Lets start with the first point, the point most likely to affect your children rather than yourself. Being overwhelmed. I see my house after a busy weekend. Clothes, paper, dirty dishes, rubbish, toys, lying everywhere. I see chairs out of place, bean bags not put back, clutter on benches. A few weeks ago I would have simply sat in front of the computer, wasting the day away, maybe motivating myself to pick up one or two rooms, but feeling a failure and asking for help when hubby comes home. Why? Because it seems like an impossible task. Clean the house. Where do I begin? With the rubbish in the loungeroom or the dirty dishes in the dining room or the clothes in the bedroom? It's too big, and I feel defeated.

But today was different, I broke it down into bite size chunks.

Neaten the loungeroom
Neaten the dining room
Do the dishes
Hang out the washing

When I finish each one, I have accomplished something. There is no more or less work, but lets say I don't manage to get the washing hung out today. If my task is 'clean the house', then I have failed. If my task is the above list, I achieved 3 things! It also allows me to break things into segments during the day, I can sit here relaxed writing this because I know I only have 5 items left on my list of about 20 things to do today, and I know I can finish those 5 items before the end of the day, instead of seeing the rest of one big task looming ahead of me and never really finishing it for the day. Another thing is remembering. It's easy to get sidetracked, but having this list and breaking it up I can remember what I have and haven't done. For example, instead of writing 'Do a load of washing' I have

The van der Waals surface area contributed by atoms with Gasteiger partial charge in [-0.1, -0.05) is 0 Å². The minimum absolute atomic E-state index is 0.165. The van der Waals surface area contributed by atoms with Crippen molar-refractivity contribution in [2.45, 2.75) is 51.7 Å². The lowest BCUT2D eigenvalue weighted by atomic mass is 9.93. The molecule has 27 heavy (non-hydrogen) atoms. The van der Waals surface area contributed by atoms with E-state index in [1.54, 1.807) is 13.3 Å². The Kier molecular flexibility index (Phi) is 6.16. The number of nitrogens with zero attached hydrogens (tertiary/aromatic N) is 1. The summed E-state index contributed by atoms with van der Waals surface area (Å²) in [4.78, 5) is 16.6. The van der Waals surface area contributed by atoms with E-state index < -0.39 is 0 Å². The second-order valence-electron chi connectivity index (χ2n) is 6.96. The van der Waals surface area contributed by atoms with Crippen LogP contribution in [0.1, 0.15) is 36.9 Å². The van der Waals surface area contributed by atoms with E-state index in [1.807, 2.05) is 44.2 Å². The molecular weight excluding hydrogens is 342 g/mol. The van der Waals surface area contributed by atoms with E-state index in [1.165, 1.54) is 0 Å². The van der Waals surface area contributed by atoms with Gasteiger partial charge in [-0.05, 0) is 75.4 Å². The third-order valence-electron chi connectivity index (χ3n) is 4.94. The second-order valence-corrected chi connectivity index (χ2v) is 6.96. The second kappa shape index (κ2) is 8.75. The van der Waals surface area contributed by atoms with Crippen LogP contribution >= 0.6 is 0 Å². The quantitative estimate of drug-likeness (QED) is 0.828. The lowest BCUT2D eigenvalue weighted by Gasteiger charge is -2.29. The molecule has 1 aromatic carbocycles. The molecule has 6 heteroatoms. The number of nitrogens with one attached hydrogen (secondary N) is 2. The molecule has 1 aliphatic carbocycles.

Put on load of washing
Hang out load of washing
Bring in load of washing
Put away load of washing.

This means that, if the first 3 are ticked off, I can still look at my list, see I've accomplished some of the task, giving me motivation, and remember that I still have a basket of washing sitting on my bed.

Lets translate this into something more applicable to your child. You tell your child to go clean the playroom. He walks in and sees a huge mess, and doesn't know where to begin. You can't always give him a checklist of what to do broken up. But you CAN teach him to take bite sized chunks. Assess the room. There are blocks on the floor, toy cars on the floor, a blanket scrunched up in the corner, and assorted items that don't belong in the room. Teach him to recognise those tasks, and then set about finishing one task at a time. Eventually he will learn to break it up himself.